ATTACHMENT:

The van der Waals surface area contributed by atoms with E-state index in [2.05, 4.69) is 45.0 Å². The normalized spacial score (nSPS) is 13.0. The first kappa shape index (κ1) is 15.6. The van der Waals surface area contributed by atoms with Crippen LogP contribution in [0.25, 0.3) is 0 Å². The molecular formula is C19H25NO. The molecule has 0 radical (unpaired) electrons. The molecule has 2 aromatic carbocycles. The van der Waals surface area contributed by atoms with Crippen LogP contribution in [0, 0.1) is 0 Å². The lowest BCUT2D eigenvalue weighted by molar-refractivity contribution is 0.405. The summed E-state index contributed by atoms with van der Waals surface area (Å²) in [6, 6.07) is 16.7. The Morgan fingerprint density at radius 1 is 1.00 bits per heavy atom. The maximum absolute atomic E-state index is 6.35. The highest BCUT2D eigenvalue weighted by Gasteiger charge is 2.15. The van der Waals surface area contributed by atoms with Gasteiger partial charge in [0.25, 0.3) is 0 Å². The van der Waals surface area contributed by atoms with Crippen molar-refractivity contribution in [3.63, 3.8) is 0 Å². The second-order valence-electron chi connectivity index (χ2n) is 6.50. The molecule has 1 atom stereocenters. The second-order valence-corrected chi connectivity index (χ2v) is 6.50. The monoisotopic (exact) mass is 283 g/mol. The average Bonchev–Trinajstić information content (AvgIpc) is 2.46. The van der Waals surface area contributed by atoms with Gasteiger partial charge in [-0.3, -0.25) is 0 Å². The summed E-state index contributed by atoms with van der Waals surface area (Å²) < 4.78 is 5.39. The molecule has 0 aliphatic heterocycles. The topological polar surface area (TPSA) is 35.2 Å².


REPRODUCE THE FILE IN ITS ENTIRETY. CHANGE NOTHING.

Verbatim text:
The van der Waals surface area contributed by atoms with E-state index in [2.05, 4.69) is 45.0 Å². The normalized spacial score (nSPS) is 13.0. The first kappa shape index (κ1) is 15.6. The van der Waals surface area contributed by atoms with Crippen LogP contribution in [0.25, 0.3) is 0 Å². The molecular formula is C19H25NO. The molecule has 0 radical (unpaired) electrons. The molecule has 2 aromatic carbocycles. The van der Waals surface area contributed by atoms with Crippen LogP contribution in [0, 0.1) is 0 Å². The lowest BCUT2D eigenvalue weighted by molar-refractivity contribution is 0.405. The summed E-state index contributed by atoms with van der Waals surface area (Å²) in [6, 6.07) is 16.7. The Morgan fingerprint density at radius 1 is 1.00 bits per heavy atom. The maximum absolute atomic E-state index is 6.35. The highest BCUT2D eigenvalue weighted by Gasteiger charge is 2.15. The van der Waals surface area contributed by atoms with Gasteiger partial charge in [0.25, 0.3) is 0 Å². The van der Waals surface area contributed by atoms with Crippen molar-refractivity contribution in [3.63, 3.8) is 0 Å². The second-order valence-electron chi connectivity index (χ2n) is 6.50. The molecule has 1 atom stereocenters. The second-order valence-corrected chi connectivity index (χ2v) is 6.50. The monoisotopic (exact) mass is 283 g/mol. The average Bonchev–Trinajstić information content (AvgIpc) is 2.46. The van der Waals surface area contributed by atoms with Gasteiger partial charge in [-0.3, -0.25) is 0 Å². The summed E-state index contributed by atoms with van der Waals surface area (Å²) < 4.78 is 5.39. The molecule has 0 aliphatic heterocycles. The topological polar surface area (TPSA) is 35.2 Å².